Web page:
Family tools and a tool gloat…

Just before we left on our trip, my parents came up from Florida to visit in the last week in October.  With them, besides lots of laughs and smiles and good times with the grandkids, they brought me some of my Dad’s tools that had been collecting dust down in the sunshine state.

He decided that since he wasn’t really doing anything with them, he’d rather see them in my shop making sawdust rather than collecting dust.  Who am I to argue with the wisdom of my father?  Especially when besides the fabulous-ness of the power tools he doesn’t use, he brought a collection of old, rusted and nearly forgotten relics of his father and his father.  In fact, we’re pretty sure they’re all from my great-grand father (Herbie of the famous hammer repair a while ago) that were passed on to Dad’s dad.  Now they have fallen into my hands.

So here goes, my first ever tool gloat (bear with me, I won’t get to do this often).  Here’s what just found a new home in Wisconsin:

  • Delta belt sander with wheel
  • DeWalt random orbital sander
  • Craftsman 16″ scrollsaw
  • a vintage Black and Decker router (from the ’70s!) 

I think the router is my favorite because it was used to create the toybox Dad made for me when I was 2 years old, that I rehabbed (with his help) and presented to my son last year—yes, we still have it and it is sturdy as ever!   There is something I just can’t fit in to the confines of mere words when I pick up that router, turn it on and feel it kick in my hands before chewing through some wood and leaving a smooth, glass-like finish.  It’s just…awesome.  And way too much fun.

Okay, so here’s part two—the old tools.  This is what the post is really about.  I’m seeking opinions and will likely post in the forums on Lumberjocks about these tools but I figured I’d do it here first.

Here’s a picture of what he brought, spread out on the bench:

From left to right: a hammer head (surface rust, but no real pitting…this is begging for a new handle), a small hammer (ball peen, say, for a blacksmith?  Herbie was a blacksmith…), a wide chisel (the handle is practically so light it feels like balsa wood, it’s got to be dry rotted), a pair of pincers of some kind (Dad thought they may have been for horses since he grew up on a farm, but they also look like blacksmith’s tongs to me…only…I thought those were, um, a lot bigger), some kind of large nail or spike, another chisel without a handle.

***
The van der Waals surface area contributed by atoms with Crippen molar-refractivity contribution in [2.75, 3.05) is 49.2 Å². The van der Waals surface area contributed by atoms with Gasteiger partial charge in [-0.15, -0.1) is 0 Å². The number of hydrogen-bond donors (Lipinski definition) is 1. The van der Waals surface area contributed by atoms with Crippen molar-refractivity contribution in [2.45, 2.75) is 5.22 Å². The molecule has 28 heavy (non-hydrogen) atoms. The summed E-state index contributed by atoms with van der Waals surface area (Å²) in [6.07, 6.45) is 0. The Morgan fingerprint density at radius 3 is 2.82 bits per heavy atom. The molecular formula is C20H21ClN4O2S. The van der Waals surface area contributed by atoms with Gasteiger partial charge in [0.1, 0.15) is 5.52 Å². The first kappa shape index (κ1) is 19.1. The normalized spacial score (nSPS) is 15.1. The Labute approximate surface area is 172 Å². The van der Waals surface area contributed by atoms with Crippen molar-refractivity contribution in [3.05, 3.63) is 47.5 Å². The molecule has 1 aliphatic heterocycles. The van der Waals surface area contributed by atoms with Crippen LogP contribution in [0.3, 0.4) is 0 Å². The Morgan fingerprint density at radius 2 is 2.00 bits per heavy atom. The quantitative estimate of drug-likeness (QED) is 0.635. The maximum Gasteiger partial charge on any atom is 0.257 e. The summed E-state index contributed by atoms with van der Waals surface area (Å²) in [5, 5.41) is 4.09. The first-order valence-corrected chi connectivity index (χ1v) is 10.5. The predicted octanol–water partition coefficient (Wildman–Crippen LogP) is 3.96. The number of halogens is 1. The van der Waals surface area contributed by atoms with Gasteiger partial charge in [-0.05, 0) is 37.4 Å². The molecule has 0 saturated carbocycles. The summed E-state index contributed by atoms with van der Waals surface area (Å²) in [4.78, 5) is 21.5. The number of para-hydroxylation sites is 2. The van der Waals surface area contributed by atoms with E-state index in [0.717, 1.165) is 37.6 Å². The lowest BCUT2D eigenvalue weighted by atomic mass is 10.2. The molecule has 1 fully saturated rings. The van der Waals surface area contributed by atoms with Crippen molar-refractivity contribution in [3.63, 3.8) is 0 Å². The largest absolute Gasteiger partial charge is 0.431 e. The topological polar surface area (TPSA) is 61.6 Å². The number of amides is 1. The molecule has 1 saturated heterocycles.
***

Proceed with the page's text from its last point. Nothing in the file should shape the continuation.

In fact, I thought the last item on the right was simply another spike or punch or set like the one immediately to the left is (I think), but on closer review…

It has something inside it…and that something, I’m betting is wood.  Then I examined the rest of it closely:

That’s no punch…that’s a really blunted and abused chisel with some rust and pitting.

So…here’s where my research begins:

(1) What are the tools I can’t really identify (the tongs/pincers, that punch thing, the odd hammers).

(2) Can I, or is it worth it to clean these tools and actually use them (I would looooove to turn these things into users).  As a corollary, if I were to successfully remove the rust from these tools, would that in some way weaken them?  I guess the real question is, is it worth the effort to rehab these (that little chisel is pretty well round, not sharp) or just put them in a shadow box and display them on the wall?   I would so love to use these things but if I don’t have the tools necessary to fix them in the first place…I’m just not sure where to start.

Oh Gooooogle….


About Steven M. Vaught

A native son of Delaware, now living in Illinois, Steven is a writer, family historian, amateur astronomer, sometimes-gardener, woodworker, father to three wonderful children, husband to a wonderful wife, and caretaker of one cheeky vizsla.
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One Response to Family tools and a tool gloat…


    Ball Pein Hammer

    Normally used by engineer’s, the ball pein hammer is rounded and is usually used for shaping metal and closing rivets. Ball pein hammers are available from 4 to 32 ounces. The most often used ball pein hammers are in the 8 to 12 ounce range, as they are most suited for general work. The handles are normally wood,usually either Ash or Hickory. TEKTON 3081 8-oz. Fiberglass Ball Pein Hammer I think the pliers you show are an old hog-ring plier, used originally to insert and close the ring in hog’s noses, but more widly used now for closing chain link fence rings etc. I also have a few old tools from my day – mortise guage, curved handle monkey wrenches – I treasure them, but also use them.


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